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Last edited 13 Jul 2016
The business case for adapting buildings to climate change
On 2 June 2015, at the Vision Conference in London, Innovate UK (previously the Technology Strategy Board) launched the final report of the Design for Future Climate: Adapting Buildings (D4FC) programme, 'The business case for adapting buildings to climate change: Niche or mainstream?' by Matt Thompson, Ian Cooper and Bill Gething. The launch of the full report followed publication of an Executive Summary in November 2014.
The report is the culmination the 4-year D4FC programme which included work by 240 companies and generated a body of evidence about how buildings exposed to climate risks can be adapted. It responds to the Government's National Adaptation programme and considers adaptation to climate change at the scale of individual buildings.
The report is based on the observations from a designers group and a client's group and assesses the key drivers affecting the market for design services to adapt buildings in preparation for a changing climate. In the foreword, Mark Wray, Lead Technologist in the Built Environment team at Innovate UK suggests that, “The subject is complex and full of uncertainties, but for firms who respond it seems likely that there will be early adopter commercial advantages as climate hazards become more prevalent and as pressure on clients to consider adaptation grows. Properly managed and exploited, the momentum gained should put the UK at the forefront of the dawning international market for adaptation services in the built environment, which grew by over 5% last year.”
The report proposes that the challenge is to optimise building design for a phased transition to anticipated future needs, making use of maintenance cycles for upgrades. It sets out seven key messages:
- The market for design services to adapt buildings to future climate change remains very limited.
- The limited market is not an excuse for building design professionals to do nothing.
- Construction clients risk procuring stranded assets.
- The government must signal that adaptation in the built environment is a critical issue.
- At present, the construction and property industries have no adaptation plan to tackle climate change.
- Clients and professionals urgently need educating in climate change adaptation for buildings.
- There is a need for a programme of monitoring and evaluating the performance of climate adapted buildings.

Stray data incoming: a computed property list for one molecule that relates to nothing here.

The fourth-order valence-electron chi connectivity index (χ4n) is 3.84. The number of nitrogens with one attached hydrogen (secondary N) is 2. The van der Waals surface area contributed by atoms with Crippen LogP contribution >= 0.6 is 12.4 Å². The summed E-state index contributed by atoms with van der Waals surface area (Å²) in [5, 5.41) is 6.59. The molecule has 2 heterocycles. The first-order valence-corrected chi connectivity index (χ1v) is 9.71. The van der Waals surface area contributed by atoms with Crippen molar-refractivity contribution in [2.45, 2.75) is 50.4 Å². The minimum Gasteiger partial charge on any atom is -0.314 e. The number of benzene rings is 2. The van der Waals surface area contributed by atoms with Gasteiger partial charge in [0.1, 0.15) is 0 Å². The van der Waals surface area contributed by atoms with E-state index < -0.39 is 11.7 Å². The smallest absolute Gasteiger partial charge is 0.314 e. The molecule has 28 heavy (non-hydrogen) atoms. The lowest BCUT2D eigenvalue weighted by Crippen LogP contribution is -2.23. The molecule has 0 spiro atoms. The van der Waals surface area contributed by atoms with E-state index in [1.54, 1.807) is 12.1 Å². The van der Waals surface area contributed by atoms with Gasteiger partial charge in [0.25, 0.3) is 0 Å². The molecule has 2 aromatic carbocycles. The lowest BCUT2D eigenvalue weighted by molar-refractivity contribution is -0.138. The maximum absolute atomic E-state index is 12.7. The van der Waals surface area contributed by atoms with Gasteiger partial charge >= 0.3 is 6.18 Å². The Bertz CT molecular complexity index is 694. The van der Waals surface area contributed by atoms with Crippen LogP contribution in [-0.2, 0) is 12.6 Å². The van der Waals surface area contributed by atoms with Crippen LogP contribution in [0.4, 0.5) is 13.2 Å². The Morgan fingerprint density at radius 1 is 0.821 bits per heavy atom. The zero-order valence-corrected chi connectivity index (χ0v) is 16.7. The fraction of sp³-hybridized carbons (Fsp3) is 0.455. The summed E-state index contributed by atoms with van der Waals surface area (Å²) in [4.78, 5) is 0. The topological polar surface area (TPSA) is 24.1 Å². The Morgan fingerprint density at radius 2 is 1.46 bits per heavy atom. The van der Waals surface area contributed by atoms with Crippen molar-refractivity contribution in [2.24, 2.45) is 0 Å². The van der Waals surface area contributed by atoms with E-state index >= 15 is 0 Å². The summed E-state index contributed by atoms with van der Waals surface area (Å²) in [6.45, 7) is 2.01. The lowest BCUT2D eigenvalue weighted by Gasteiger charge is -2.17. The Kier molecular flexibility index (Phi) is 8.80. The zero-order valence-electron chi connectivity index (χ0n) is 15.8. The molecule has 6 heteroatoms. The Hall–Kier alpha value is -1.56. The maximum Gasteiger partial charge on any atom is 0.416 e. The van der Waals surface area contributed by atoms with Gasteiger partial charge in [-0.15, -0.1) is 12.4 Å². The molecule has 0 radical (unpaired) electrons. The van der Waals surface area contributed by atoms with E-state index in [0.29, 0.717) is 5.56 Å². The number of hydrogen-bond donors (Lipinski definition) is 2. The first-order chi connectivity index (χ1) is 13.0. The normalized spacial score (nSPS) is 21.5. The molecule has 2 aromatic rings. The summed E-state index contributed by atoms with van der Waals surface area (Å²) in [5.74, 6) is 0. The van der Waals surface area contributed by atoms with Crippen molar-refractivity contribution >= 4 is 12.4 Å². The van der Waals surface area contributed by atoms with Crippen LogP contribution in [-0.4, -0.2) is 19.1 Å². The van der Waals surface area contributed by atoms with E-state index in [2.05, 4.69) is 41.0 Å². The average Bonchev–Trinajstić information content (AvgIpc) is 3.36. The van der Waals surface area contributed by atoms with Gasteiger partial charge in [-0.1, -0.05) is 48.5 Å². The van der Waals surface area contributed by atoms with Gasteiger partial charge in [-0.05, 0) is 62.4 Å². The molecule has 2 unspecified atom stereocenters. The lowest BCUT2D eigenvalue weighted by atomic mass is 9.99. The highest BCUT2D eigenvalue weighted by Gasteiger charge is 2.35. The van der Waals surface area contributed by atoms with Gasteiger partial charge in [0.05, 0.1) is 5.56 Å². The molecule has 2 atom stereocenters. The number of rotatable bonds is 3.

It suggests that lack of willingness by clients to engage with the problem dampens designers motivation and reduces the scope for the market to develop, but the report identifies mounting pressure on clients from the insurance industry, investment institutions and financial stakeholders.
- Developing construction client decision-making tools.
- Updating standard terms and conditions to account for climate change adaptation services.
- Developing a protocol for assessing the risk to buildings from climate change hazards.
- Develop computational tools to standardise the way that climate change projections are used by designers.
- Updating standards, planning and building regulations to accommodate climate change adaptation, including the use of future weather data in the building regulations at their next revision.
- Public procurement and maintenance regimes considering future climate change and the development of buildings with adaptive capacity.
- Establishing a programme of research to reduce the uncertainty of future climate impacts on the built environment at the local site-based scale.
 Related articles on Designing Buildings Wiki
- Building engineering physics.
- Energy targets.
- Environmental policy.
- Green deal.
- Greenhouse gases.
- Hex House project.
- Innovate UK.
- Kyoto protocol.
- Sustainable materials.
- The Carbon Plan: Delivering our low carbon future.
- The Low Carbon Transition Plan: National strategy for climate and energy.
- UK Climate Change Risk Assessment.
- Zero carbon homes.
- Zero carbon non-domestic buildings.
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